Everyone should know CPR and basic First Aid techniques. These skills can help save the lives of a loved one, or even a complete stranger, any day, any time — but they are especially critical in the face of a disaster or national emergency.
It is a critical part of your overall Disaster Preparedness plan that you or someone in your family is trained in CPR and Basic First Aid. The American Red Cross (www.redcross.org) and the American Heart Association (www.heart.org) are excellent sources of such classes. The information I present here should never be taken as a substitute for such classes, and if you really want to be prepared, I highly recommend you get some real First Aid training. However, that having been said, in addition to CPR, here are some other basic First Aid tips and techniques everyone should know.
The Heimlich Maneuver
The Heimlich Maneuver is usually taught in most CPR courses, along with rescue breathing. You probably have seen it done, and it is a life-saver, but it needs to be done correctly. By performing abdominal thrusts to a choking victim you can expel objects that are blocking the victim’s airway. Doing the proper method and applying the right force when doing the Heimlich maneuver is very important to avoid causing injuries. Watch this short video tutorial on how to administer the Heimlich maneuver properly.
Dressing and Treating Severe Wounds
If possible, before you try to stop severe bleeding, wash your hands to avoid infection and put on gloves. If the wound is abdominal and organs have been displaced, don’t try to push them back into place — cover the wound with a dressing. For other cases of severe bleeding:
- Have the injured person lie down and cover the person to prevent loss of body heat. If possible, position the person’s head slightly lower than the trunk or elevate the legs and elevate the site of bleeding.
- While wearing gloves, remove any obvious dirt or debris from the wound. Don’t remove any large or more deeply embedded objects. Your principal concern is to stop the bleeding.
- Apply pressure directly on the wound until the bleeding stops. Use a sterile bandage or clean cloth and hold continuous pressure for at least 20 minutes without looking to see if the bleeding has stopped. Maintain pressure by binding the wound tightly with a bandage or clean cloth and adhesive tape. Use your hands if nothing else is available. If possible, wear rubber or latex gloves or use a clean plastic bag for protection.
- Don’t remove the gauze or bandage. If the bleeding continues and seeps through the gauze or other material you are holding on the wound, don’t remove it. Instead, add more absorbent material on top of it.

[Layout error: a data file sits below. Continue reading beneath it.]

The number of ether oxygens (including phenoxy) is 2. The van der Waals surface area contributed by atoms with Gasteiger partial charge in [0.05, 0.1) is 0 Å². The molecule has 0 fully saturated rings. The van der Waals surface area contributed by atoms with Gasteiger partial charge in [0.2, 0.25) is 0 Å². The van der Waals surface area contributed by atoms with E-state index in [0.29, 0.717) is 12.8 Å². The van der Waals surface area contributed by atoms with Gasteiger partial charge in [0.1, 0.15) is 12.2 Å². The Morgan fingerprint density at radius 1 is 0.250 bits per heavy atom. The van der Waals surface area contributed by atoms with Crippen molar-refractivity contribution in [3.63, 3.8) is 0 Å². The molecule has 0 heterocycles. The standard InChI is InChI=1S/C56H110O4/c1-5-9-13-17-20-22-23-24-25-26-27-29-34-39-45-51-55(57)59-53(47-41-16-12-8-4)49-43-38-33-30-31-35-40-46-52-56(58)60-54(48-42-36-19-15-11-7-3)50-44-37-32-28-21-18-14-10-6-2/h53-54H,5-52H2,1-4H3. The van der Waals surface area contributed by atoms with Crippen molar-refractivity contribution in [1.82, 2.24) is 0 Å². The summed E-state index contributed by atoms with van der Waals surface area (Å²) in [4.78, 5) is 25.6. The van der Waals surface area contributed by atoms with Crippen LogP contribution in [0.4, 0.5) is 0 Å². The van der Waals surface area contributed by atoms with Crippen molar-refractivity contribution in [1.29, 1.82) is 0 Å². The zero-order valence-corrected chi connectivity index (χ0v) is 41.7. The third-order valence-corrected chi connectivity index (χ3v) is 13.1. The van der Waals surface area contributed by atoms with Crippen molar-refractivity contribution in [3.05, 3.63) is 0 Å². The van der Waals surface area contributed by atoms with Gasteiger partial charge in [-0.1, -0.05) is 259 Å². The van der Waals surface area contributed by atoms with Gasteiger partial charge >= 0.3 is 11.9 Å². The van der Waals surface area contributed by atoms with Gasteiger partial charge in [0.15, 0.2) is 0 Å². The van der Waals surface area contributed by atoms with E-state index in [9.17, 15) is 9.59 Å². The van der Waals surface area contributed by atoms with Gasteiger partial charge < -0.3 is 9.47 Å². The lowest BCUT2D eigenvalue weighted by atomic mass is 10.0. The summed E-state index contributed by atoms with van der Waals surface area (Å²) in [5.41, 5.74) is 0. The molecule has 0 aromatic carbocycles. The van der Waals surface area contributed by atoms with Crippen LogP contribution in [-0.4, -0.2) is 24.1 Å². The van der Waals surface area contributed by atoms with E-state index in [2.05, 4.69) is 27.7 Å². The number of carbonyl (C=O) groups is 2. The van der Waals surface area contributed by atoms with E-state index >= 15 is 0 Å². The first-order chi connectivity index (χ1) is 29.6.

- Squeeze a main artery if necessary. If the bleeding doesn’t stop with direct pressure, apply pressure to the artery delivering blood to the area. Pressure points of the arm are on the inside of the arm just above the elbow and just below the armpit. Pressure points of the leg are just behind the knee and in the groin. Squeeze the main artery in these areas against the bone. Keep your fingers flat. With your other hand, continue to exert pressure on the wound itself.
- Immobilize the injured body part once the bleeding has stopped. Leave the bandages in place and get the injured person to the emergency room as soon as possible.
Forget what you see in the movies, it is not recommended that a tourniquet be used by untrained personnel to control bleeding.
Shock can be the result of any number of injuries, or conditions that can require First Aid, recognizing the signs of shock, and knowing how to treat it, are critical skills for any First-Aider.
Various signs and symptoms appear in a person experiencing shock:
- The skin is cool and clammy. It may appear pale or gray.
- The pulse is weak and rapid. Breathing may be slow and shallow, or hyperventilation (rapid or deep breathing) may occur. Blood pressure is below normal.
- The person may be nauseated. He or she may vomit.
- The eyes lackluster and may seem to stare. Sometimes the pupils are dilated.
- The person may be conscious or unconscious. If conscious, the person may feel faint or be very weak or confused. Shock sometimes causes a person to become overly excited and anxious.
If you suspect shock, even if the person seems normal after an injury:
- Have the person lie down on his or her back with feet about a foot higher than the head. If raising the legs will cause pain or further injury, keep him or her flat. Keep the person still.
- Check for signs of circulation (breathing, coughing or movement). If absent, begin CPR.
- Keep the person warm and comfortable. Loosen belt and tight clothing and cover the person with a blanket. Even if the person complains of thirst, give nothing by mouth.
- Turn the person on his or her side to prevent choking if the person vomits or bleeds from the mouth.
- Conduct appropriate First Aid treatment for injuries, such as bleeding or broken bones.
Always keep a good, well-stocked First Aid kit in your car, your home, your office, and your backpack. Getting yourself some basic First Aid training is easy and can make all the difference between knowing what to do, and panicking if you or someone you are with becomes injured during a disaster or other emergency. The information in this brief article should not be taken as a substitute for proper First Aid training, but in an emergency, these techniques could save a life.